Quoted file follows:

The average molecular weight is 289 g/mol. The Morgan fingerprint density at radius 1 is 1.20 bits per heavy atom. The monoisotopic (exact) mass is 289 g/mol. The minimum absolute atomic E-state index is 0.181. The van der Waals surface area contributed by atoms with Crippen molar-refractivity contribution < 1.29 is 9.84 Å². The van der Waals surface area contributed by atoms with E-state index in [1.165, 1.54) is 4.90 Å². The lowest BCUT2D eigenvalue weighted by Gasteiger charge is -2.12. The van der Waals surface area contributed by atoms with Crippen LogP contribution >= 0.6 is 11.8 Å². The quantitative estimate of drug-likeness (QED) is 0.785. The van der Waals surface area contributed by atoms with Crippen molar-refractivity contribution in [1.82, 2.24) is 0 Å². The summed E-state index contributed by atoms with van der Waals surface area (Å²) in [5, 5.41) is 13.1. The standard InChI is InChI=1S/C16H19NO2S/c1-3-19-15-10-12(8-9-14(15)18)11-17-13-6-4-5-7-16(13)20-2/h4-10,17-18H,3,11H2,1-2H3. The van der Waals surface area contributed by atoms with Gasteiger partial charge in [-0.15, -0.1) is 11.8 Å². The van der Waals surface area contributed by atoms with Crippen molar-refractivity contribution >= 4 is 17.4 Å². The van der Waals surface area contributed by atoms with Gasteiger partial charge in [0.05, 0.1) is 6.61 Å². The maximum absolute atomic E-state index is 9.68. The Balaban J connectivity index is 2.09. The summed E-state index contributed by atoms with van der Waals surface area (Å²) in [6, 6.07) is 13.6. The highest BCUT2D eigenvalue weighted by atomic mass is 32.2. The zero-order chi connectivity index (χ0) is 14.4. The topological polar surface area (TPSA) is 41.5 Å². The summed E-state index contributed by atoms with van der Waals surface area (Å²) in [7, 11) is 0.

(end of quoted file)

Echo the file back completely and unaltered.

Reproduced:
The average molecular weight is 289 g/mol. The Morgan fingerprint density at radius 1 is 1.20 bits per heavy atom. The monoisotopic (exact) mass is 289 g/mol. The minimum absolute atomic E-state index is 0.181. The van der Waals surface area contributed by atoms with Crippen molar-refractivity contribution < 1.29 is 9.84 Å². The van der Waals surface area contributed by atoms with E-state index in [1.165, 1.54) is 4.90 Å². The lowest BCUT2D eigenvalue weighted by Gasteiger charge is -2.12. The van der Waals surface area contributed by atoms with Crippen LogP contribution >= 0.6 is 11.8 Å². The quantitative estimate of drug-likeness (QED) is 0.785. The van der Waals surface area contributed by atoms with Crippen molar-refractivity contribution in [1.82, 2.24) is 0 Å². The summed E-state index contributed by atoms with van der Waals surface area (Å²) in [5, 5.41) is 13.1. The standard InChI is InChI=1S/C16H19NO2S/c1-3-19-15-10-12(8-9-14(15)18)11-17-13-6-4-5-7-16(13)20-2/h4-10,17-18H,3,11H2,1-2H3. The van der Waals surface area contributed by atoms with Gasteiger partial charge in [-0.15, -0.1) is 11.8 Å². The van der Waals surface area contributed by atoms with Crippen molar-refractivity contribution >= 4 is 17.4 Å². The van der Waals surface area contributed by atoms with Gasteiger partial charge in [0.05, 0.1) is 6.61 Å². The maximum absolute atomic E-state index is 9.68. The Balaban J connectivity index is 2.09. The summed E-state index contributed by atoms with van der Waals surface area (Å²) in [6, 6.07) is 13.6. The highest BCUT2D eigenvalue weighted by atomic mass is 32.2. The zero-order chi connectivity index (χ0) is 14.4. The topological polar surface area (TPSA) is 41.5 Å². The summed E-state index contributed by atoms with van der Waals surface area (Å²) in [7, 11) is 0.